Pennsylvania law requires that all motorcycle drivers have a Class M learner’s permit or license issued by Pennsylvania’s Department of Transportation (PennDOT). The state defines a motorcycle as “a motor vehicle having a seat or saddle for the use of the rider and designed to travel on not more than three wheels in contact with the ground.” Pennsylvania residents may obtain a motorcycle learner’s permit at 16. However, they must practice on a learner’s permit for at least six months and complete 50 hours of driving time before they turn 18 to receive a Class M license. Applicants should study Pennsylvania’s Motorcycle Operator’s Manual.
Motorcycle License Requirements
- Proof of residence
- Vision test
- Written knowledge test
- On-cycle skills text
- Fees (Permit: $10; License: $5)
A Pennsylvania motorcycle permit is valid for one year, but operators must drive under certain restrictions. They are only authorized to drive during daylight hours, and they may not carry any passenger other than a licensed motorcycle instructor. If operators do not hold another class of license, then they may only operate a motorcycle under the supervision of a licensed motorcycle operator.
After receiving a permit, holders may schedule a skills test at a local licensing center or schedule training through the Pennsylvania Motorcycle Safety Program (PAMSP). If you decide to take the beginner Basic Riding Course offered by PAMSP and pass the skills evaluation at the end of the course, you are not required to take the skills test at a licensing center. PAMSP classes are offered free of charge.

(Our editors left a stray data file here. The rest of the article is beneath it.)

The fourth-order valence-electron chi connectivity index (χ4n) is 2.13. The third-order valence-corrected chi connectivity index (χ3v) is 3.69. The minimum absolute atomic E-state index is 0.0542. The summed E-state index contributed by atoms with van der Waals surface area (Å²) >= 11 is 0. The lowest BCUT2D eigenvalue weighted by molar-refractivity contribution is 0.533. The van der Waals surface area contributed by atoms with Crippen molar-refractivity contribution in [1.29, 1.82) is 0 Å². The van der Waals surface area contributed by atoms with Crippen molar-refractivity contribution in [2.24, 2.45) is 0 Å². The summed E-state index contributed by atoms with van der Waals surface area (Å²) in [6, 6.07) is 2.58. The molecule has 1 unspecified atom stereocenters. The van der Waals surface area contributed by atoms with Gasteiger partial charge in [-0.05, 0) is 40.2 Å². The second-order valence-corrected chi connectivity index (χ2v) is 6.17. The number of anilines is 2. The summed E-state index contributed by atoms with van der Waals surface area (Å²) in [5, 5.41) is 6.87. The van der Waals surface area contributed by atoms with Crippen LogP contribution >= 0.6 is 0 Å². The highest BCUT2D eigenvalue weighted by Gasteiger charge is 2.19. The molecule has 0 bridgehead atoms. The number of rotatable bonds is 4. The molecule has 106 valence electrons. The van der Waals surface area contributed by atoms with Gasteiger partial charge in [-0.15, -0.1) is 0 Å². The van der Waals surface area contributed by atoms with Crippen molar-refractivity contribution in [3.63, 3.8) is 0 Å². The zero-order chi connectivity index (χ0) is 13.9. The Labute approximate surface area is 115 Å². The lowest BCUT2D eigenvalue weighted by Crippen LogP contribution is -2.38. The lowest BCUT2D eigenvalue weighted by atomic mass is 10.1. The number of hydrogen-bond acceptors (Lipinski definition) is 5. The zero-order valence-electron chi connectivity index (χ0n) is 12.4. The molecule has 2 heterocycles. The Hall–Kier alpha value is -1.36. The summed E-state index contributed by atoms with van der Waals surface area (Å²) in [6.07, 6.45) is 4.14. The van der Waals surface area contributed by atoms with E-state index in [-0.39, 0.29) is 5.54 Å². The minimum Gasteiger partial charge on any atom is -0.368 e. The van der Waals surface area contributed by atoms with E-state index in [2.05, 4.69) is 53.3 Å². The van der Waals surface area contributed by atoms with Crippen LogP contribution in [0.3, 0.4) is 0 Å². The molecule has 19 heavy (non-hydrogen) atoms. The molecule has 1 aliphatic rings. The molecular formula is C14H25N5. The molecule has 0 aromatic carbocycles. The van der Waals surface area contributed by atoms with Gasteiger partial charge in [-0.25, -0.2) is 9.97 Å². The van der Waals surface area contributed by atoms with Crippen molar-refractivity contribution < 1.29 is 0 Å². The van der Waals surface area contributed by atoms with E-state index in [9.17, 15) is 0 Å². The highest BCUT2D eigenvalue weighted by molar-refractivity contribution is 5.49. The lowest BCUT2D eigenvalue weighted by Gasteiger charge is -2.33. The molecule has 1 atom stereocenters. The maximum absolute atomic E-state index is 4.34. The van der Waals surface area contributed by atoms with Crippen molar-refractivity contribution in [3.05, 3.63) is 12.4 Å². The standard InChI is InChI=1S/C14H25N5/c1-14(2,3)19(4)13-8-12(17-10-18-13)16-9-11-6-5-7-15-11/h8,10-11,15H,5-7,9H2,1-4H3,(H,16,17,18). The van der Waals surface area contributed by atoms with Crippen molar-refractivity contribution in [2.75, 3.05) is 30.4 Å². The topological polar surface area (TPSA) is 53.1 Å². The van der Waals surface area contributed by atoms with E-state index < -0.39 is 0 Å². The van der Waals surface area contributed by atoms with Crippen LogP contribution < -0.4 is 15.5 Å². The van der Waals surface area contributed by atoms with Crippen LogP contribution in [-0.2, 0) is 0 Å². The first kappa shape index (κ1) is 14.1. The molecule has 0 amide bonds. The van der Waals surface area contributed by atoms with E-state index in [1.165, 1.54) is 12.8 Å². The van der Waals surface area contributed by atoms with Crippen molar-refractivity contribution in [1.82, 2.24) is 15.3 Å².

All drivers in Pennsylvania, including motorcyclists, are required to have liability insurance, which reimburses others for damages when you are legally liable. The minimum requirements for liability coverage in Pennsylvania are $15,000 for bodily injury to or death of one person in an accident; $30,000 for bodily injuries to or deaths of two or more people in an accident; and $5,000 to cover damages to others’ property. Drivers must also have personal injury protection coverage for $5,000. This covers medical bills for you and others who are covered by your policy, regardless of fault.
Pennsylvania law requires that drivers carry insurance, and a lapse in coverage may result in the suspension of your vehicle registration for three months. You could also faces fines and the suspension of your license.
When it comes to buying motorcycle insurance, shop around. You will need to determine the forms of coverage you want, the minimum amount of liability you require, and the deductible you desire. Motorcycle insurance rates are based on each individual’s unique circumstances. They depend largely on factors such as the motorcycle’s make, model, and age; how often you ride the motorcycle; your personal driving record and the driving records of all other riders; and the year the motorcycle was registered.
Insurance discounts may be available if you have completed a motorcycle safety course. Ask your insurance agent if your provider offers discounts to rider education course graduates.
In accordance with Pennsylvania law, motorcycle drivers must follow the traffic laws listed below. Failure to follow these motorcycle-specific laws may result in speeding tickets, higher insurance premiums, and the suspension or loss of your motorcycle permit or license. According to Pennsylvania law:
- Drivers must carry proof of insurance.
- Safety helmets are optional for operators 21 or older who have operated a motorcycle for at least two full calendar years. Drivers older than 21 who have completed a motorcycle rider safety course that is approved by PennDOT or the Motorcycle Safety Foundation are also exempt. Passengers are also exempt if they are 21 or older.
- Eye protection is required.
- Daytime use of headlights is required for motorcycles built after 1986.
- A passenger’s seat and footrest are required if the motorcycle is carrying passengers.
- Periodic safety inspections are required by law.
- A muffler is required, and modifications to increase the sound level are prohibited.
- The maximum A-weighted sound levels, measured at 50 feet, should be no more than 84 dBA at 35 mph or less and 88 dBA above 35 mph.
- Two motorcycles may ride abreast in the same lane, but lane splitting is prohibited.